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Prolonged power crisis could hurt Ghana’s gold output – chamber of mines

GHANAGOLDGhana’s power crisis, which has seen long electric cuts on a nearly daily basis, will hurt gold production if it is prolonged, the chief executive of country’s Chamber of Mines, Sulemanu Koney, told Reuters on January 5.
Gold is one of the country’s main revenue earners, contributing more than 11 percent to annual GDP, but the industry has been affected by a fall in global prices. The government says it is taking steps to remedy the power situation by the end of the year. ‘It is a major constraint and the net effect is that your costs go up and your margins are squeezed,’ Koney said, adding that power from the national grid constitutes 25-30 per cent of mining production costs. ‘For companies which are already marginal, it’ll mean they are just being pushed out of business. Survival becomes the name of the game,’ he said.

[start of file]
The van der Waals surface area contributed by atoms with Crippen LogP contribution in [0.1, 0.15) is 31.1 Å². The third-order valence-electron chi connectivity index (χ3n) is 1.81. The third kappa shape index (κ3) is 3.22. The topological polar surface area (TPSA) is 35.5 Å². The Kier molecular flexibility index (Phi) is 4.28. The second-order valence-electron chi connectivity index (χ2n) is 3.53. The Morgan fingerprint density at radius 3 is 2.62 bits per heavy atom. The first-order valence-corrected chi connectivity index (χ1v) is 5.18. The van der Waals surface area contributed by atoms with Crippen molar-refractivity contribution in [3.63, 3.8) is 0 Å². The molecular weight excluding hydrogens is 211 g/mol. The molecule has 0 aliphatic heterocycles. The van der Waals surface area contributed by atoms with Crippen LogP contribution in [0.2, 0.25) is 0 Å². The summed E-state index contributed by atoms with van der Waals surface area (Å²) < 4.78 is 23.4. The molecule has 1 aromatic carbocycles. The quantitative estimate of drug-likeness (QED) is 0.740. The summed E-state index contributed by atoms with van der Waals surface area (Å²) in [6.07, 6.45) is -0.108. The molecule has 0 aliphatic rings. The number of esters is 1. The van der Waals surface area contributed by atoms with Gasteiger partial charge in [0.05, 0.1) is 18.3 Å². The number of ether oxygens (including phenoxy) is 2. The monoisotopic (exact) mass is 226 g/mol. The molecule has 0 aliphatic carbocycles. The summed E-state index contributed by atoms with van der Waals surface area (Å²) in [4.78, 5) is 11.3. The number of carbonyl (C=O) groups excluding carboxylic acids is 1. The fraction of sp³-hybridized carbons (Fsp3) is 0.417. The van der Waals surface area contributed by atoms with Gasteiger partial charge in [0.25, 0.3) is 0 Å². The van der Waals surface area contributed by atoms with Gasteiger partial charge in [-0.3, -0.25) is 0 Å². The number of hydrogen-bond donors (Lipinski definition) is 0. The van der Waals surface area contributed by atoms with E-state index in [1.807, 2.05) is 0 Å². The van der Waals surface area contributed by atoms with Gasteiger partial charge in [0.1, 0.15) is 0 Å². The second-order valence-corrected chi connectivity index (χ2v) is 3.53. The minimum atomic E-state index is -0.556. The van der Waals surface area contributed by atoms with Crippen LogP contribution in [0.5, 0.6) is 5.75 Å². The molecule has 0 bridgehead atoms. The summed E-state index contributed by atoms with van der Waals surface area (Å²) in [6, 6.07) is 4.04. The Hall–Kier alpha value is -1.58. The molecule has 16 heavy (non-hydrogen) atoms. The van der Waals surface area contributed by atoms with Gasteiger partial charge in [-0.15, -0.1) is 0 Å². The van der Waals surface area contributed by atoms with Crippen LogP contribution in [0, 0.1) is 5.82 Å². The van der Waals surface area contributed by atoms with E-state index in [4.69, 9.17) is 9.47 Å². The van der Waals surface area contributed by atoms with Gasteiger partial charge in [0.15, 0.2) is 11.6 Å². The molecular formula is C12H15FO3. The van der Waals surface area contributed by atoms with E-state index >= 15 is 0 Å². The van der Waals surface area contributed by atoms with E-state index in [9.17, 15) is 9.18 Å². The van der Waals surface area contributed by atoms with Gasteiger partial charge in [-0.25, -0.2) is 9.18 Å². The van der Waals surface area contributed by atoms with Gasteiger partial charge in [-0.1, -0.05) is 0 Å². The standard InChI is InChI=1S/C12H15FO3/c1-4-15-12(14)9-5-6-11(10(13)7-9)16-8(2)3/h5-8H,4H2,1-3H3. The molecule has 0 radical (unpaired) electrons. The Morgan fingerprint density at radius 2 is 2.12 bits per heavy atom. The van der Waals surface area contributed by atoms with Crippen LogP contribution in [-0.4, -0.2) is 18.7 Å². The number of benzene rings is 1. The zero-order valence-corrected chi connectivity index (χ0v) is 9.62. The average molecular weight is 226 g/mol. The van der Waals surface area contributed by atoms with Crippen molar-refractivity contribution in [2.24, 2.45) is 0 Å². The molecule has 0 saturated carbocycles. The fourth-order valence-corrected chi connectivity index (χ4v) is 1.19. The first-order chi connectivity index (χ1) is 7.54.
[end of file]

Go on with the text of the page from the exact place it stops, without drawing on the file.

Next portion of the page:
The government is battling to address the electricity shortfall, grappling with its total of 2 000 megawatts to adequately distribute electricity to the entire country. The energy ministry says it intends to increase power production to 2 770 MW to the national grid this year, but many consumers face near daily power cuts of 24-hours or longer. Koney said the government asked the mines to provide a third of their power needs from diesel generators. The Chamber is in talks with government on concessions including tax relief on diesel, he added.
Ghana’s main gold producers include Africa’s top bullion producer AngloGold Ashanti, Newmont and Gold Fields. AngloGold mothballed its loss-making flagship Ghana mine at Obuasi last year.

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